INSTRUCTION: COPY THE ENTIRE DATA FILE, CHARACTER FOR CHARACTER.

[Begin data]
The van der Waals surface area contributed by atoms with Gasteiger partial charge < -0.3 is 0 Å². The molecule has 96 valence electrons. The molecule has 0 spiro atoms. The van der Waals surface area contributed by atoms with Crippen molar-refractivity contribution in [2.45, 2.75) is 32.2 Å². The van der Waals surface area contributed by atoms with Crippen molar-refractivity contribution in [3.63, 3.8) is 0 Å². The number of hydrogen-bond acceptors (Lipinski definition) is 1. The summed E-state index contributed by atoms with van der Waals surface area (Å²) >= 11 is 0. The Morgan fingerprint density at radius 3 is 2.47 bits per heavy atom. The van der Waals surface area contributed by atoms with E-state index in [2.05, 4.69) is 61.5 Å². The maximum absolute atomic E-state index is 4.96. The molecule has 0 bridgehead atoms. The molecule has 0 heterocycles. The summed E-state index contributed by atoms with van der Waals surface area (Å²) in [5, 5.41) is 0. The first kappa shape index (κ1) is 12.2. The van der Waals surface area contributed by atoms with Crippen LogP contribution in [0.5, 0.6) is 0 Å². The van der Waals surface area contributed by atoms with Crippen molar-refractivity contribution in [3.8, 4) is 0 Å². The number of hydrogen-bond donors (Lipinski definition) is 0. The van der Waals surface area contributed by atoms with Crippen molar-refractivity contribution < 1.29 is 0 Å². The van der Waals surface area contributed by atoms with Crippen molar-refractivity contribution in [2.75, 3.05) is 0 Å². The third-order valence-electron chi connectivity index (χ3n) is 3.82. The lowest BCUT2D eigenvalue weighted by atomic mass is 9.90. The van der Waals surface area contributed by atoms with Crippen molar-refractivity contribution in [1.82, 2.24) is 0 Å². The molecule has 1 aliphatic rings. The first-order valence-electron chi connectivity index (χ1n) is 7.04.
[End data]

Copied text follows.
The van der Waals surface area contributed by atoms with Gasteiger partial charge < -0.3 is 0 Å². The molecule has 96 valence electrons. The molecule has 0 spiro atoms. The van der Waals surface area contributed by atoms with Crippen molar-refractivity contribution in [2.45, 2.75) is 32.2 Å². The van der Waals surface area contributed by atoms with Crippen molar-refractivity contribution in [3.63, 3.8) is 0 Å². The number of hydrogen-bond acceptors (Lipinski definition) is 1. The summed E-state index contributed by atoms with van der Waals surface area (Å²) >= 11 is 0. The Morgan fingerprint density at radius 3 is 2.47 bits per heavy atom. The van der Waals surface area contributed by atoms with E-state index in [2.05, 4.69) is 61.5 Å². The maximum absolute atomic E-state index is 4.96. The molecule has 0 bridgehead atoms. The molecule has 0 heterocycles. The summed E-state index contributed by atoms with van der Waals surface area (Å²) in [5, 5.41) is 0. The first kappa shape index (κ1) is 12.2. The van der Waals surface area contributed by atoms with Crippen LogP contribution in [0.5, 0.6) is 0 Å². The van der Waals surface area contributed by atoms with Crippen molar-refractivity contribution in [3.8, 4) is 0 Å². The number of hydrogen-bond donors (Lipinski definition) is 0. The van der Waals surface area contributed by atoms with Crippen molar-refractivity contribution < 1.29 is 0 Å². The van der Waals surface area contributed by atoms with Crippen molar-refractivity contribution in [2.75, 3.05) is 0 Å². The third-order valence-electron chi connectivity index (χ3n) is 3.82. The lowest BCUT2D eigenvalue weighted by atomic mass is 9.90. The van der Waals surface area contributed by atoms with Crippen molar-refractivity contribution in [1.82, 2.24) is 0 Å². The molecule has 1 aliphatic rings. The first-order valence-electron chi connectivity index (χ1n) is 7.04.